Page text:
In a rights framework, participation is inextricably related to power. Through effective participation, we can challenge political and other forms of exclusion that prevent people from having power over the decisions and processes that affect their lives and health. Yet concepts of power are as contested as notions of participation. Thus, I argue here that, far from there being a formula for what participation means in a rights-based approach to health, the way in which we conceptualise the role of participation is closely linked to how we understand power and, in turn, the purpose and meaning of human rights themselves. I outline three ways of thinking about domination and participation-as-empowerment In a liberal understanding of how power operates, there is an overarching concern for ensuring processes of participation that enable competinggroups to express their voices on the proverbiallevelplay ing field, so that no one group may impose its will on the others. Critics of this approach assert that it ignores the power relations in which participatory processes are embedded, which determine which of the issues that affect health get decided—and which issues are never brought to the table because they are systematically blocked. If a second dimension of power entails deciding what gets decided, participatory approaches need to challenge the definition of what is " up for contention," or they risk merely legitimating social control. A third dimension of power entails securing compliance from oppressed groups by shaping their perceptions of their own interests. A human rights-based approach concerned with the effects of this form of domination on peoples health calls for developing critical consciousness before there can be any truly "empowering" participation. I conclude by arguing that much is at stake in defining participation in a human rights framework to health, because in defining what we are calling for, we will determine how relevant human rights are to the daily struggles of people around the world for well-being.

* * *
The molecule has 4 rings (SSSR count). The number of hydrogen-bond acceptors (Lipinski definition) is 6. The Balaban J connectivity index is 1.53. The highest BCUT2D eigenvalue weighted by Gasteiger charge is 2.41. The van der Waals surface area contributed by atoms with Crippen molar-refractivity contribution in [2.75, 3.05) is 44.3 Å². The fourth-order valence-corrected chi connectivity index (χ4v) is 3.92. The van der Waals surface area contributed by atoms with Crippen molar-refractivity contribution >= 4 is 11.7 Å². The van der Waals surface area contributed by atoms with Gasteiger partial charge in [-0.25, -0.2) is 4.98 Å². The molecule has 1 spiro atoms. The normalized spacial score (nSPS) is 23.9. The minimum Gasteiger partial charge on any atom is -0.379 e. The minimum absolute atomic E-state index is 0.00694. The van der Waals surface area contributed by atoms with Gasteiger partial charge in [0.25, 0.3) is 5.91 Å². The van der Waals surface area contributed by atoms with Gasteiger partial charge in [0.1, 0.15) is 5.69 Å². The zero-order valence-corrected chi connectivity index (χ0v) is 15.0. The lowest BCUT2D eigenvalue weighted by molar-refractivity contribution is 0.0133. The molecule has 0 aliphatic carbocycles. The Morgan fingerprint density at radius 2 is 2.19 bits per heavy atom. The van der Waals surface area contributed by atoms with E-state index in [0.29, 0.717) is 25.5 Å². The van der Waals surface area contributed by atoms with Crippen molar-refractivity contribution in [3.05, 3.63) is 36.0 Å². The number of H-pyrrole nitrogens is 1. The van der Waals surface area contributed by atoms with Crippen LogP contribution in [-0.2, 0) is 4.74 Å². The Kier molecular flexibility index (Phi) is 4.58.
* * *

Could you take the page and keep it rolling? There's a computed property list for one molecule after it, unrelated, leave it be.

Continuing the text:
Gender, Violence and Competing Sovereign Claims in Afghanistan
“Satanism is witchcraft’s younger sibling”: Changing perceptions of natural and supernatural anaemia causality in Malawian children
Sarah Svege, Thandile Nkosi-Gondwe, Siri Lange